HC Deb 28 November 1967 vol 755 cc216-8
21. Mr. Allason

asked the Minister of Housing and Local Government whether he will now give an estimate of the number of new permanent dwellings likely to be completed in Great Britain in 1967.

36. Mr. Costain

asked the Minister of Housing and Local Government how many new permanent dwellings he estimates will be completed in the private sector in Great Britain in 1967.

Mr. Greenwood

I expect about 400,000 new permanent dwellings to be completed, of which approximately half should be in the private sector.

Mr. Allason

Is not this very small increase over 1964—[HON. MEMBERS: "Sour grapes."]—extremely disappointing? Does the Minister still stick to his forecast of 500,000 houses a year by 1970? Had he not better speed up a hit?

Mr. Greenwood

The aim of the Government is to build 500,000 houses in 1970, roughly equally divided between the public and the private sectors. The hon. Member, who would be the last to be accused of sour grapes, will appreciate that in the first ten months of this year starts were over 60,000 up on the same period of last year, 28,000 in the public sector and 33,000 in the private sector.

Mr. Costain

Does the Minister recall the Prime Minister's promise to give more encouragement to private house building? Does he realise that the figure is 8,500 down? Does he expect this figure to be made up? Will he stop quoting the figures of starts, which were the result solely of the Land Commission Act?

Mr. Greenwood

The hon. Member will know that the number of completions in the private sector is down on last year because of the effects of the measures taken in July, 1966, but he is aware of the instructions given by the Bank of England about bridging finance. He also knows that the option mortgage scheme is coming into operation.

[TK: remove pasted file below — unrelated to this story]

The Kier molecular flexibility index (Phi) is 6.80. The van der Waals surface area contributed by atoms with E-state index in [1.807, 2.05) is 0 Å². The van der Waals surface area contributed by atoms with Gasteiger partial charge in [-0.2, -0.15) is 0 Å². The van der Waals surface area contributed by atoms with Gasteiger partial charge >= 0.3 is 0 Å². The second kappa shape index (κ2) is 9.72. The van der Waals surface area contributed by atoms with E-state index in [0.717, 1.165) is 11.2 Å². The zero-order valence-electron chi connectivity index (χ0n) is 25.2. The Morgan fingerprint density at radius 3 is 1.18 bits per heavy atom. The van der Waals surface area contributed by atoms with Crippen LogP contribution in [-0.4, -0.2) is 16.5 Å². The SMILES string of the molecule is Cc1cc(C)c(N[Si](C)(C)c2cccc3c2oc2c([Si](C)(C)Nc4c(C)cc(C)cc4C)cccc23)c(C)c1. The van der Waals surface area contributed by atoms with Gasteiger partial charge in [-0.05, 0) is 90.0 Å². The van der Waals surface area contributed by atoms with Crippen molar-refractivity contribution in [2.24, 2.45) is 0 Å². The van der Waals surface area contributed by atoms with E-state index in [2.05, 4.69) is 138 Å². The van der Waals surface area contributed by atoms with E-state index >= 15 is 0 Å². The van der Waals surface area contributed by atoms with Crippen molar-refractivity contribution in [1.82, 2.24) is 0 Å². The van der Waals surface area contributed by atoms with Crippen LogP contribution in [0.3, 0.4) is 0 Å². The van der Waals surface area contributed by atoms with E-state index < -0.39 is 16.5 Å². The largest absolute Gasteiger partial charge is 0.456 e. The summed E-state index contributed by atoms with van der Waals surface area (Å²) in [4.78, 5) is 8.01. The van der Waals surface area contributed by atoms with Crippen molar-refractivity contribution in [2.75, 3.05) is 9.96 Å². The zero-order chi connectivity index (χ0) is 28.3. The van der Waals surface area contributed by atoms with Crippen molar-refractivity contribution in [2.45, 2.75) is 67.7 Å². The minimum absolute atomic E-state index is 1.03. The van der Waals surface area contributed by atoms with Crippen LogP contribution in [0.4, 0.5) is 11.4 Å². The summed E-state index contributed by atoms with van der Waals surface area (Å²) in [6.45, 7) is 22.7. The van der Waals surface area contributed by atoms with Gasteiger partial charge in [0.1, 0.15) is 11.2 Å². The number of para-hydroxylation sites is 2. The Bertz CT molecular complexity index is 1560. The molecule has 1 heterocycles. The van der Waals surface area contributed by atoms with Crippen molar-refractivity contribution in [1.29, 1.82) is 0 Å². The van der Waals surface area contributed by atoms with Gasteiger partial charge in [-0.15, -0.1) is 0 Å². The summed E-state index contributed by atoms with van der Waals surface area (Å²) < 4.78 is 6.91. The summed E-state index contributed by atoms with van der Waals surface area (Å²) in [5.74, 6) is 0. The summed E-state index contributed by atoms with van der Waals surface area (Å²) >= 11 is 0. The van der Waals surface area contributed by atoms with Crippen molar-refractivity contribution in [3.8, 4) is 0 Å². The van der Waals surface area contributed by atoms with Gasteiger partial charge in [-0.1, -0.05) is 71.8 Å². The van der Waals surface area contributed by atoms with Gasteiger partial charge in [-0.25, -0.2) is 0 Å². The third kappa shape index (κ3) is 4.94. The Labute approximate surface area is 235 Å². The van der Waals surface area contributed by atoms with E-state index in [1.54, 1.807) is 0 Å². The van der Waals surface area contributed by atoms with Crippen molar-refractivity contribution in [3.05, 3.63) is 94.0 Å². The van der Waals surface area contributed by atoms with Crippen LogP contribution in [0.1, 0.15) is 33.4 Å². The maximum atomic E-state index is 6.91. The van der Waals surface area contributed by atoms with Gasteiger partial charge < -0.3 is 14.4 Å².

Mr. R. C. Mitchell

Is my right hon. Friend aware that one of the first actions of the Conservative Party in Southampton on taking control of the council last May was to reduce the 1968 building programme from 1,800 houses to 800 houses a year?

Mr. Rippon

While regretting the poor rate of progress since 1964, in spite of the advantages of industrialised building, which should now be showing much better results than the Minister has announced, may I ask why he says that it is simply the Government's aim to produce 500,000 houses a year by 1970? Surely he remembers that the Prime Minister said that that was a pledge and not a lightly given promise.

Mr. Greenwood

As the hon. and learned Gentleman will recall, that figure was in our election manifesto. As to industrialised building, we are up to target. We are building through industrialised methods at the rate at which we expected to be building. The right hon. and learned Gentleman will remember that, in his commercial capacity, at the beginning of October he complained that the Government were building too many houses.

34. Mr. Frank Allaun

asked the Minister of Housing and Local Government how many new homes he estimates will be completed in 1967 and in each of the three subsequent years; and if he will give an assurance that the improvement of more old houses by installing baths, hot water and inside water closets, will not result in any reduction in the target of 500,000 new homes a year, but that both increases will proceed as announced by the Government.

Mr. Greenwood

About 400,000 dwellings should be completed in Great Britain in 1967. The target of 500,000 houses in the United Kingdom in 1970 remains, but I am not prepared to make forecasts for each intervening year. Progress is not conditioned by the rate of improvement of older houses.

Mr. Allaun

Is my right hon. Friend aware that the 400,000 programme is in danger because many Conservative-controlled councils such as Manchester and Southampton are cutting down their programmes, which is a criminal thing to do?

Mr. Greenwood

Certainly I am prepared to consider the cases of any local authorities which are cutting down their housing programmes, and my colleagues and I will do everything in our power to ensure that this high rate of building is maintained, which has done great credit to local authorities during the past three years.